People get married all the time, for all reasons, in all ways, but to believe the media, June is the month when a certain kind of wedding prevails. One need travel no farther than the word “Bridezilla” to summon the paradigmatic June nuptial, a choreographed, soundtracked, camera-ready piece of theater in the round in which every detail must be rehearsed, and feature. The sighing floral arrangements, the ring bearer fumbling on his pillow for the glistening band, the ice sculptures, the first dance, the mothers with their damp eyes, the shellacked bridesmaids, the seared tuna hors d’oeuvres and the towering cake. And, oh yeah, the bride and groom themselves, stars of this spectacle, the players with the important lines: “I do.”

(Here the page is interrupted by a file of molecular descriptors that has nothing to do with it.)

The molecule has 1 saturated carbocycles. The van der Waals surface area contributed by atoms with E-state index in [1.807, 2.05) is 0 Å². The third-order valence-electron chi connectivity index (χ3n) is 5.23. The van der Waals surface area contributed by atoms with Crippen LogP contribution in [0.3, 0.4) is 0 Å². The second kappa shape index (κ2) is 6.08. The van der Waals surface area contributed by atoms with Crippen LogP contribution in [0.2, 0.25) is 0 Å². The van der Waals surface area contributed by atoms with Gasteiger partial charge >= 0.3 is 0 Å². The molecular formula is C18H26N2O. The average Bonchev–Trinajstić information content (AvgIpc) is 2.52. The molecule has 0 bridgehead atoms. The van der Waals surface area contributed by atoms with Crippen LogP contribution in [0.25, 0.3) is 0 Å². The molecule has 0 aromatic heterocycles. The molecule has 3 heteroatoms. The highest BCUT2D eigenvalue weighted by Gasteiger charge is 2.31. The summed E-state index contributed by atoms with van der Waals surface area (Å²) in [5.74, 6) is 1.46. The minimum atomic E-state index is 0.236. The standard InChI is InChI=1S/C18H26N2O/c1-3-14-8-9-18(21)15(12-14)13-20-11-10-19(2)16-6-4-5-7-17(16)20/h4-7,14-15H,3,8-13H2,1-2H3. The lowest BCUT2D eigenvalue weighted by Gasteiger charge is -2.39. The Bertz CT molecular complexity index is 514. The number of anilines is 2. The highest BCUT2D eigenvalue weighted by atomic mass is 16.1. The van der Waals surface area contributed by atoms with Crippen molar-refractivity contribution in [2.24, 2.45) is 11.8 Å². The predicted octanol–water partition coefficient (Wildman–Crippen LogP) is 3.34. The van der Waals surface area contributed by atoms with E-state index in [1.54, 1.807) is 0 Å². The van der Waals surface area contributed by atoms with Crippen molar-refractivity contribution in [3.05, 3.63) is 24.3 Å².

If you’ve been to enough weddings like this – event weddings, to use the term of art – it’s easy to believe that marriage rites were ever thus. Not so: The grand white dress, for example, is a tradition of fairly recent vintage, popularized after Queen Victoria wore one to marry Albert. Needless to say, the gown has taken on its own momentum, powered forward by princess fantasies culled by brides since childhood, and the industry that has emerged to fulfill and profit from those fantasies. Rebecca Mead’s new book, One Perfect Day: "The Selling of the American Wedding” is an exegesis of that industry, covering everything from the economics of the gift registry to the regimental champagne toast, and it ought to be required reading for every bride-to-be. The book prompts a number of “how did we get here?” moments, and though Mead’s not cynical, as she roams the front lines of the bridal-industrial complex, from fitting room to factory floor, wedding planner conventions to actual weddings, her journalist’s skepticism grows less and less bemused. Turns out that Bridezilla, like any proper monster, is one we’ve all created, together. And it seems like there’s no stopping her now.